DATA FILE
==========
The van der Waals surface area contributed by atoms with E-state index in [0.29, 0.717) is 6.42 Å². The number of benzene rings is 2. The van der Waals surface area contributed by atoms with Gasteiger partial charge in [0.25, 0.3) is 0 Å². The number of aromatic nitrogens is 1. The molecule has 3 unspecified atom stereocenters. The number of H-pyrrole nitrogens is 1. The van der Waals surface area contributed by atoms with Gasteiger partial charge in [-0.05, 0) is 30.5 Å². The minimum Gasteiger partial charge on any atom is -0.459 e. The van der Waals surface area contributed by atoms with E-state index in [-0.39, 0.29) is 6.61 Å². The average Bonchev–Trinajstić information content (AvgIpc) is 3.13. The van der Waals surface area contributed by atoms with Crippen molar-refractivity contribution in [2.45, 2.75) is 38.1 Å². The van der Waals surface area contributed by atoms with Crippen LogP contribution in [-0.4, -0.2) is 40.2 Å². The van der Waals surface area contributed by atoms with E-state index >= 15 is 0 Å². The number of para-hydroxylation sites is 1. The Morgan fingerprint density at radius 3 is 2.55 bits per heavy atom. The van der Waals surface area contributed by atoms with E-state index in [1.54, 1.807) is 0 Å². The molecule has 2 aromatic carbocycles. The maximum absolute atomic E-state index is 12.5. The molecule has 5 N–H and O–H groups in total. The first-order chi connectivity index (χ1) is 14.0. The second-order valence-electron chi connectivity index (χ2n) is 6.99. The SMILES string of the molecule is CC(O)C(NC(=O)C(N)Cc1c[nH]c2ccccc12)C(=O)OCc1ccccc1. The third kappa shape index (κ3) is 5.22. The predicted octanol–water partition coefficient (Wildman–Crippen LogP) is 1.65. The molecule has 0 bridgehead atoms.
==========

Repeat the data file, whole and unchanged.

The van der Waals surface area contributed by atoms with E-state index in [0.29, 0.717) is 6.42 Å². The number of benzene rings is 2. The van der Waals surface area contributed by atoms with Gasteiger partial charge in [0.25, 0.3) is 0 Å². The number of aromatic nitrogens is 1. The molecule has 3 unspecified atom stereocenters. The number of H-pyrrole nitrogens is 1. The van der Waals surface area contributed by atoms with Gasteiger partial charge in [-0.05, 0) is 30.5 Å². The minimum Gasteiger partial charge on any atom is -0.459 e. The van der Waals surface area contributed by atoms with E-state index in [-0.39, 0.29) is 6.61 Å². The average Bonchev–Trinajstić information content (AvgIpc) is 3.13. The van der Waals surface area contributed by atoms with Crippen molar-refractivity contribution in [2.45, 2.75) is 38.1 Å². The van der Waals surface area contributed by atoms with Crippen LogP contribution in [-0.4, -0.2) is 40.2 Å². The van der Waals surface area contributed by atoms with E-state index >= 15 is 0 Å². The number of para-hydroxylation sites is 1. The Morgan fingerprint density at radius 3 is 2.55 bits per heavy atom. The van der Waals surface area contributed by atoms with E-state index in [1.54, 1.807) is 0 Å². The molecule has 2 aromatic carbocycles. The maximum absolute atomic E-state index is 12.5. The molecule has 5 N–H and O–H groups in total. The first-order chi connectivity index (χ1) is 14.0. The second-order valence-electron chi connectivity index (χ2n) is 6.99. The SMILES string of the molecule is CC(O)C(NC(=O)C(N)Cc1c[nH]c2ccccc12)C(=O)OCc1ccccc1. The third kappa shape index (κ3) is 5.22. The predicted octanol–water partition coefficient (Wildman–Crippen LogP) is 1.65. The molecule has 0 bridgehead atoms.